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Open Access Publications from the University of California

CO2 injection-induced fracturing in naturally fractured shale rocks

  • Author(s): Wang, L
  • Yao, B
  • Xie, H
  • Winterfeld, PH
  • Kneafsey, TJ
  • Yin, X
  • Wu, YS
  • et al.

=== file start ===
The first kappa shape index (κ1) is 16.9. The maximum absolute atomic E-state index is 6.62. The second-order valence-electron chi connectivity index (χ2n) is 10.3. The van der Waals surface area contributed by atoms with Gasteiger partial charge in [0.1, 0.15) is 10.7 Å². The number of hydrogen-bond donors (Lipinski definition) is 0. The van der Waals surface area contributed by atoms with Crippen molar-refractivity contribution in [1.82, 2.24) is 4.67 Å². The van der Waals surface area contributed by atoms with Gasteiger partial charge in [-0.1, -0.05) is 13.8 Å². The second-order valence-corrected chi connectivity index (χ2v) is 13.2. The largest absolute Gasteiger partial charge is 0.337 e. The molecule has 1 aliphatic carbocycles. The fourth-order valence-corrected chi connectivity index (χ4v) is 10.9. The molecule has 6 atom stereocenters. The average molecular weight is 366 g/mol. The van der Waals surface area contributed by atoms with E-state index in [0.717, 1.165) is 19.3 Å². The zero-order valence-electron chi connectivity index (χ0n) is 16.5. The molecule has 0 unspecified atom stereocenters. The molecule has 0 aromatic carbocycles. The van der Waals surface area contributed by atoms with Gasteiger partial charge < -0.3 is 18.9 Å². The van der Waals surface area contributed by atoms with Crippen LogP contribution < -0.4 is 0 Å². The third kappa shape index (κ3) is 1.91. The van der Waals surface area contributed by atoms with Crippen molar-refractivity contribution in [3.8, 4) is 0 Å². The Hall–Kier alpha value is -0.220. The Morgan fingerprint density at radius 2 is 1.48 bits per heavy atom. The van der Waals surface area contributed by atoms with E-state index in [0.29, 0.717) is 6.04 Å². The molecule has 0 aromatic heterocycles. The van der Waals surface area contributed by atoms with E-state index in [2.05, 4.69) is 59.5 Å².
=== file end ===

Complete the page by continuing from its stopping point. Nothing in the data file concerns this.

Niobrara shale cubes of 20 cm from Colorado were employed to investigate gas and supercritical CO injection-induced fracturing in naturally fractured caprocks of deep aquifers/depleted reservoirs and fractured shale reservoirs. Under tri-axial stresses, gas or supercritical CO was injected into the center of the cubes to induce fracturing. Real-time pressure and temperature, acoustic wave, pressure decay, fracture coloring, and gas fracturing were used to characterize the fracturing process and fracture morphology. Without pore pressure, CO injection-induced fracturing occurred and completed instantly, accompanied by an evident temperature drop. Strongly bonded fractures barely affected transverse fracture propagation, whereas weakly bonded or open fractures arrested the injected fluid first and then allowed it to generate new fractures perpendicular to the minimum horizontal stress. Breakdown pressures for cubes with preexisting fractures using gas and supercritical CO are much lower than both poroelastic predictions and slick-water fracturing pressure, and some are even lower than the minimum horizontal stress. This is attributed to unconformable preexisting fractures and the low viscosity of CO . Moreover, decreasing tri-axial stress levels and increasing stress differences tend to lower the breakdown pressure. This study is instructive for understanding and tackling geomechanical issues related to CO geological storage and fracturing of shale reservoirs. 2 2 2 2 2 2

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